The Best Parenting Advice We Were Ever Given
With Bonus Tips for Twins
Very early in our pregnancy, we went in for our first ultrasound. The tech said, “there’s the heartbeat,” and my husband and I smiled at each other. Then she said, “oh wait, there’s another one,” and we just looked at each other.
After an uncomfortable silence, she said, “twins are a good thing?” and her voice went up in a little question mark?
From that moment, it was game on. What did we need to know? Do? Buy? Prepare? We read all the books, took all the classes, joined all the groups.
A funny thing happened. The bigger I got, the more unsolicited advice we were given. It wasn’t all bad, though. There were some gems, and some of those gems turned out to be gold nuggets, priceless even. Here are some of our favorites.
Let Them Be Who They are —
Foundational. Before we had kids, I think we thought they would turn out to be who we wanted, or that we would have a more significant role in shaping them. It sounds odd, but who they are is who they are, and who they were from infancy. Of course, as they continue to grow, develop, and learn, their personality, preferences, and aptitudes continue to be revealed. But mostly, they are who they are with new layers. It’s fascinating.
Rather than mold them, we try to focus on celebrating them, honoring them, enhancing their strengths, and boosting their confidence to be uniquely themselves. They are already masterpieces. We are along for their journey, guides of a sort. We haven’t abdicated our responsibility, but we aren’t determined to turn them into anyone or anything.
Travel Early and Often —
This is almost a mantra for us at this point, six years later. Our kids have been to Australia, Hawaii, the Caribbean, Fiji , both coasts, and nearly half the states, and more. I write about travel often, so I won’t get into all the benefits, but I will reinforce two reasons it matters so much to us.
First, vacation brings out the best in all of us, and sharing incredible moments in incredible environments, while we are at our best, makes for the very best memories. Second, early travel builds resilience, breeds tolerance, teaches acceptance, fosters patience, broadens perspectives, and enhances appreciation. There’s really no substitute.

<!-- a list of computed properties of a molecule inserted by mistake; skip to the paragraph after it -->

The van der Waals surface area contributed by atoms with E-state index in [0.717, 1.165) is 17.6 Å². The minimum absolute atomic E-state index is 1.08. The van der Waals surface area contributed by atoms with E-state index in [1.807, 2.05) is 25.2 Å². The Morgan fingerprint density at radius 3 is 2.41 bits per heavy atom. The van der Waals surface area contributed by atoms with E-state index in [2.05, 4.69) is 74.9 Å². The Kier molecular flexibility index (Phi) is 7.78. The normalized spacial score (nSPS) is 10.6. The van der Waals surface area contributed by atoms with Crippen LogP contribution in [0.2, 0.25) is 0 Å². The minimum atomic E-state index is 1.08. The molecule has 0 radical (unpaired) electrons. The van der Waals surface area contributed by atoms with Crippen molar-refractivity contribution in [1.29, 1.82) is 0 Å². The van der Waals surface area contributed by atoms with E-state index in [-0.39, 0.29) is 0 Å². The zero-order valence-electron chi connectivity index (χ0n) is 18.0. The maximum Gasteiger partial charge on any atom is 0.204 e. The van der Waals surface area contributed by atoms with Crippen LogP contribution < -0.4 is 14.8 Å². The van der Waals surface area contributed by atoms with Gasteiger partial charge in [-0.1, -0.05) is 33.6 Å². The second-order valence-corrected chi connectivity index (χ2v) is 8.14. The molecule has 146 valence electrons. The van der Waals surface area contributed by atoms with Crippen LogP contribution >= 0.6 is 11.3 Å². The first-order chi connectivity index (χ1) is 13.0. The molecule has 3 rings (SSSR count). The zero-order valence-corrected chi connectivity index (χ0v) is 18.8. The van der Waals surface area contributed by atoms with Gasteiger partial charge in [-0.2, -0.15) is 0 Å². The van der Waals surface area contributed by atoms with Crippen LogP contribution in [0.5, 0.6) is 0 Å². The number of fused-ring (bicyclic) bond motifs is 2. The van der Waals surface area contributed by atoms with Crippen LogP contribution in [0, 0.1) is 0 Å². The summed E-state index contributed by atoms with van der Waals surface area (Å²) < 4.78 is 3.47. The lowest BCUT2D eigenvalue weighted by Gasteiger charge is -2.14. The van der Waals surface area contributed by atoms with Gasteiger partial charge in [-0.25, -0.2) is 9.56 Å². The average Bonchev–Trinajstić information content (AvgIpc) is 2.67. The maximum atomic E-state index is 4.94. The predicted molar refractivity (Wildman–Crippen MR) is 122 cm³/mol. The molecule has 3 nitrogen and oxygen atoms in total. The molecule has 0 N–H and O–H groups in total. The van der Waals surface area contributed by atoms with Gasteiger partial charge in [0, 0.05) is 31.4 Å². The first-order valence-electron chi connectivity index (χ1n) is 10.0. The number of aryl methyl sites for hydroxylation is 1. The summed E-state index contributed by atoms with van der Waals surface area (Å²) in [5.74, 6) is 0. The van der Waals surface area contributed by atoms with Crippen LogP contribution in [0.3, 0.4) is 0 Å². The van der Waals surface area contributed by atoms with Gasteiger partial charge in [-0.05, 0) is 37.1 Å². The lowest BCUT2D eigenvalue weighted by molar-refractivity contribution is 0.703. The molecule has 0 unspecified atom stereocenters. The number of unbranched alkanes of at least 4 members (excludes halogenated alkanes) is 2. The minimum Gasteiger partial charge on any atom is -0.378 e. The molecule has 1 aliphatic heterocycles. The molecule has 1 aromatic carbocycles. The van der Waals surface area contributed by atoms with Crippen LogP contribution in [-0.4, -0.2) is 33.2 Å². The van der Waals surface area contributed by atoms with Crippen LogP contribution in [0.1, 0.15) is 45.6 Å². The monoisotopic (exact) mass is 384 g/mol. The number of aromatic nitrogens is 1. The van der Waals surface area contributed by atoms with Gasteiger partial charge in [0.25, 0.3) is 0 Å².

Teach Them What Matters to You —
When you’re a parent, you feel a sense of obligation about what your children should know, and when they should learn it. That’s natural. But if you can set aside or perhaps minimize the stuff that they will undoubtedly learn, like how to ride a bike, swim, say their ABCs, use the remote, and even potty train, and focus on the art of learning, quality of thought, and exposure to ideas, they will absorb what you do (which they’ll do anyway, but in this case, you can be deliberate about what you model).
For example, it’s important to us that they are good global citizens, so we prioritize travel, cultural immersion, and experiential learning. In another example, my husband had a tough time sleeping most of his life, so we shared solid sleep habits very early on and reinforce them at every stage, which means as parents, we often have to sacrifice evening plans if they interfere with bedtime routines. Whatever, it’s temporary.
As a woman and a leader, it’s important to me that our girls know how to hold their own and that they, and my son, can articulate what they want and respect others. In these cases, we want to be sure to set the stage. On the other stuff? We can outsource it, or let them figure it out or trust that one way or another, they’ll learn the basics. But for the things that really matter, that was hard for us to learn, or that is a gift they’ll appreciate for a lifetime? That’s where we invest. It’s often not a one-and-done proposition, but the repeated investment is worth it as they grow and process at increasingly sophisticated levels.
Start Talking to Them in the Womb —
This is splashed on every parenting magazine cover and on the walls at pediatrician offices nationwide, but we really took it to heart. Starting in their first few weeks, at bedtime, we would ask them about their day and share ours. They couldn’t answer, of course, so the discussion was very one-sided, but we were modeling the art of conversation and establishing a routine. And when they started to talk, wow! We were blown away with their contribution, observations, questions, self-expression, and more.